on some fuckin' farm. I'm not sitting here like some jerk-off with a phony
beard. I'll tell you something else: I'm a fuckin' pro. If someone comes to my
house, I got a few little surprises for them. Even if they win, there might be
Gravano’s bravado aside, now that he was on the loose and out from under the government’s veil of protection, if his enemies could locate him he’d be vulnerable. For Sammy Gravano, the clock was ticking.
In 1999, the Gambinos were ready to make their move. Peter Gotti had a coded conversation with his incarcerated brother John at the federal prison in
That discussion concerned an article in a Marion, Illinois Phoenix,
Arizona newspaper that stated Gravano was
living in the
area and was running a construction company. It was known that Gravano’s wife
Debbie, who claimed she had left him, and children were in the Phoenix area. But was
Sammy really there too? Phoenix
After the prison meeting, Peter Gotti ordered former Gravano crew member Thomas "Huck" Carbonaro to head a two-man reconnaissance team to
. To accompany him,
Carbonaro selected Gambino associate, electronics expert and bank robber, Sal
"Fat Sal" Mangiavillano, who at times tipped the scales at around 400
Huck Carbonaro was never much of an earner for the family. He’d taken over Gravano's loansharking book, estimated to be worth more than $2 million, after Gravano flipped. But after a while most of the customers refused to pay back a "rat's money" and the cash flow dried up.
However, according to federal prosecutors, what Carbonaro was good at was killing. In addition, he’d been part of Gravano’s crew and knew the man and his habits well. And as a bonus, his wife continued to have telephone contact with Gravano’s wife, providing the potential to gather valuable intelligence. For those reasons Carbonaro was a logical choice for such an important assignment.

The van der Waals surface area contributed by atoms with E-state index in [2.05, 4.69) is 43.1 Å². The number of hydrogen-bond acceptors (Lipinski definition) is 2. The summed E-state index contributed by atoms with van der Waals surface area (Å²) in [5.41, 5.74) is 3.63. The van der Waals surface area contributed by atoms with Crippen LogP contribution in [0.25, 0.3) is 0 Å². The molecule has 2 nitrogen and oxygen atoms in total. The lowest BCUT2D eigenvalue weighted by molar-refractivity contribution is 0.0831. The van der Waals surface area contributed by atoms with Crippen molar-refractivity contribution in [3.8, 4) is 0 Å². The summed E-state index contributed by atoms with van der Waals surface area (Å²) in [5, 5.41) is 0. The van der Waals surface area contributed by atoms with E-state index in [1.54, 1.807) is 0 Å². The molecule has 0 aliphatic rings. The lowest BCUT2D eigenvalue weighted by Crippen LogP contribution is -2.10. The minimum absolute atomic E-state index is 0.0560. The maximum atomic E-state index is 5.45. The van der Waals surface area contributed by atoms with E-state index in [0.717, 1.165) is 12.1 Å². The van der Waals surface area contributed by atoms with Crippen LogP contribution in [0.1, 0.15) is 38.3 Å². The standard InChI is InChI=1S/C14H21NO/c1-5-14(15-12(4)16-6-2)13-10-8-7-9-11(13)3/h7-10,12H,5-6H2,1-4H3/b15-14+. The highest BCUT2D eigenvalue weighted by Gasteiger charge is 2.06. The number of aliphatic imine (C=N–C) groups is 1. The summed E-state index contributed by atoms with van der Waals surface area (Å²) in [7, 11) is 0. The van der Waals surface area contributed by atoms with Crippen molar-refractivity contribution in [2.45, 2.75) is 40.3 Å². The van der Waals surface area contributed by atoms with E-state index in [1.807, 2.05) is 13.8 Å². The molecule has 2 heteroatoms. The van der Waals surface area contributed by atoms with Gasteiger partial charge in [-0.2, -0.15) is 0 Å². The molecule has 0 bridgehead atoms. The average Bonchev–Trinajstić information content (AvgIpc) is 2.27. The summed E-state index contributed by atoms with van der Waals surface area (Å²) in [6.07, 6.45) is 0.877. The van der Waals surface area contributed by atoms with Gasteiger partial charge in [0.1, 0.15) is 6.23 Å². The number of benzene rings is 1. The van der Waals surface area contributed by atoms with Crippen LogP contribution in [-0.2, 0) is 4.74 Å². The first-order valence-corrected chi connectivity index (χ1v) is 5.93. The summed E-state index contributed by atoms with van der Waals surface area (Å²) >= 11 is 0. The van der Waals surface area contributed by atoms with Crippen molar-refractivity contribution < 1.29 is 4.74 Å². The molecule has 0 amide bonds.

In what would later prove to be an ironic twist, the feds alleged that while travelling cross-country, Carbonaro confided to Mangiavillano that of the many people he’d killed, the only murder he regretted was that of his good friend Nicholas “Nicky Cowboy” Mormando, who was slain on Gravano's orders for violating the family’s policy of not dealing drugs. But later on, Gravano changed his position on the issue of distributing drugs and became a drug trafficker himself.
Fat Sal’s reputation was the opposite of Carbonaro’s. He wasn’t known as a killer. His reputation in the criminal underworld was as a highly skilled thief, who led a crew of Mob associates that specialized in bank burglaries, bank robberies, and auto theft. He was a master of electronic gadgetry and a valuable earner for the family.
Sal was also known for his resourcefulness. He’d committed more than 30 bank burglaries from Brooklyn to
usually by angling a homemade gaff and three-pronged spears into night deposit
boxes to pluck out the loot. During one South Carolina , heist he rigged a
remote controlled drill to cut through concrete and steel. His organized crime
pals dubbed his capers "Fat Sallie Productions." Queens,
After an 18-month prison stretch in the mid-1990s for bank burglary, during which his weight dropped to a svelte 225 pounds, Sal was deported to
, where his parents were
living when he was born. From Argentina Argentina
he traveled to his parents’ birthplace in . After that he went on to visit